If you want to make your dollar go further when it comes to environmental impact, look for a certified wild-caught or grass-fed collagen source.
The collagen in Resync comes from quality-certified and predominantly grass-fed sources, so you know your making an environmentally-friendly choice when you take Resync collagen blend.
Environmental sustainability aside, how sustainable is fish collagen for your wallet?
Marine collagen tends to be some of the more expensive collagen you can buy. Some companies try to get around this pitfall by making the serving size super small, so it looks like you’re getting a bunch of servings for a good price.
Look through the marketing ploys though and you’ll see that they’re trying to con you.
Studies show that you need at least 2.5 to 20 grams of collagen per day to get the science-backed results. How much you should take - 2.5 grams every day for a year, or 20 grams a day for 6 weeks - probably depends on how quickly you want to see results.
We recommend an in-between approach, and that’s why Resync Collagen delivers a dose 15 grams of collagen per serving, right in the sweet spot for effectiveness.
The last thing I want to point out is that marine collagen should be avoided by anyone with a fish or shellfish allergy. Seems obvious, but you won’t find any allergen issues with Resync.
When it comes to marine collagen, there are a few key points to remember:
If you want to dive deep into all the reasons why collagen is a must-have for your routine, try out a bottle of our collagen and we’ll give you a free copy of our ebooks: “The Best Strategies to Resync your Performance and Recovery with Collagen” and “7 Drinks To Change How You Feel, Look and Perform”.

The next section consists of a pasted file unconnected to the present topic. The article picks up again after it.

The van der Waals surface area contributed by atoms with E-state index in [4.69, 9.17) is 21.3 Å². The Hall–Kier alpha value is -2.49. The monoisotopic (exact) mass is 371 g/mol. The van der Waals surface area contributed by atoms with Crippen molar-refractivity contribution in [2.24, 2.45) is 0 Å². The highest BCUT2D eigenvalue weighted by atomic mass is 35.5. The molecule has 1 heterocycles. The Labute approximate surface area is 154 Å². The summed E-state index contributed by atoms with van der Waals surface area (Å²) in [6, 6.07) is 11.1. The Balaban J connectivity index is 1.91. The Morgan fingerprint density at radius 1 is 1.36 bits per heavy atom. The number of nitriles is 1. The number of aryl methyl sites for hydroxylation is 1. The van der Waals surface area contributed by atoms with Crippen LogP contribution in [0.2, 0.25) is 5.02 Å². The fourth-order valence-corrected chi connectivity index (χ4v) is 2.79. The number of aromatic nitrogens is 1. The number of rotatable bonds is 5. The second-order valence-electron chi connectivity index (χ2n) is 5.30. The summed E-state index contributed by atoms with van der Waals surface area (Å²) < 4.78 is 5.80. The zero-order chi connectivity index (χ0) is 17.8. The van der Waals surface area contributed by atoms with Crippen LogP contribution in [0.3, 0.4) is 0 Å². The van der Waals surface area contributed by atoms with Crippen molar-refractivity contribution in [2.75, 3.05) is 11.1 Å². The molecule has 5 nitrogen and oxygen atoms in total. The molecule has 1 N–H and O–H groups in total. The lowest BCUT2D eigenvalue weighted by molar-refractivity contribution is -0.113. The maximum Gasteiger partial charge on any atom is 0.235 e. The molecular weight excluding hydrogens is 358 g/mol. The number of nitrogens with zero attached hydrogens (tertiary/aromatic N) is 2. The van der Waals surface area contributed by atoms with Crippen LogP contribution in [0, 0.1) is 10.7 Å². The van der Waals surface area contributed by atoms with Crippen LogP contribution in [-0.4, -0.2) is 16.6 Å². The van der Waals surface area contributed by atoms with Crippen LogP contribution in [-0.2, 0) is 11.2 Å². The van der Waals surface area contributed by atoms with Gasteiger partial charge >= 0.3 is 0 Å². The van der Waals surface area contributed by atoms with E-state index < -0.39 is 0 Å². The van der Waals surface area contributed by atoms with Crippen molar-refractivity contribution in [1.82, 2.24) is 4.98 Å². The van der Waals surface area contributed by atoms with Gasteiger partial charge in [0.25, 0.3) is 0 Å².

If you liked this article, I know you'll love pour feature on keto, supplements, and collagen: Shocking Facts You Should Know About Keto And Collagen. And don't miss our last blog: Whey or Collagen - What's better for you?
If you want to know which collagen powder to buy, what different certifications mean, and what products return the best results, check out our buyers guide here:
But if you’re ready to do the work yourself, examining every product label in the supplement aisle, here’s our guide on how to choose the best collagen supplement:
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Asserin, Jérome, et al. “The Effect of Oral Collagen Peptide Supplementation on Skin Moisture and the Dermal Collagen Network: Evidence from an Ex Vivo Model and Randomized, Placebo-Controlled Clinical Trials.” Journal of Cosmetic Dermatology, vol. 14, no. 4, 2015, pp. 291–301. Wiley Online Library, doi:10.1111/jocd.12174.
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Liang, Jiang, et al. “A Chronic Oral Toxicity Study of Marine Collagen Peptides Preparation from Chum Salmon (Oncorhynchus Keta) Skin Using Sprague-Dawley Rat.” Marine Drugs, vol. 10, no. 1, Dec. 2011, pp. 20–34. PubMed Central, doi:10.3390/md10010020.
Oertzen-Hagemann, Vanessa, et al. “Effects of 12 Weeks of Hypertrophy Resistance Exercise Training Combined with Collagen Peptide Supplementation on the Skeletal Muscle Proteome in Recreationally Active Men.” Nutrients, vol. 11, no. 5, May 2019. PubMed Central, doi:10.3390/nu11051072.
This content is for general informational purposes only, and does not constitute the practice of any professional healthcare service, INCLUDING the giving of medical advice. No provider-patient relationship is formed. The use of this information, and the materials linked to this content is at the user's own risk. This content is not intended to be a substitute for professional medical advice, diagnosis, or treatment. Users should abide by the advice of their healthcare provider, and should not disregard or delay in obtaining medical advice for any medical condition they may have.
Written by registered dietitian, Detrick Snyder, MPH, RDN. Updated 09/22/2020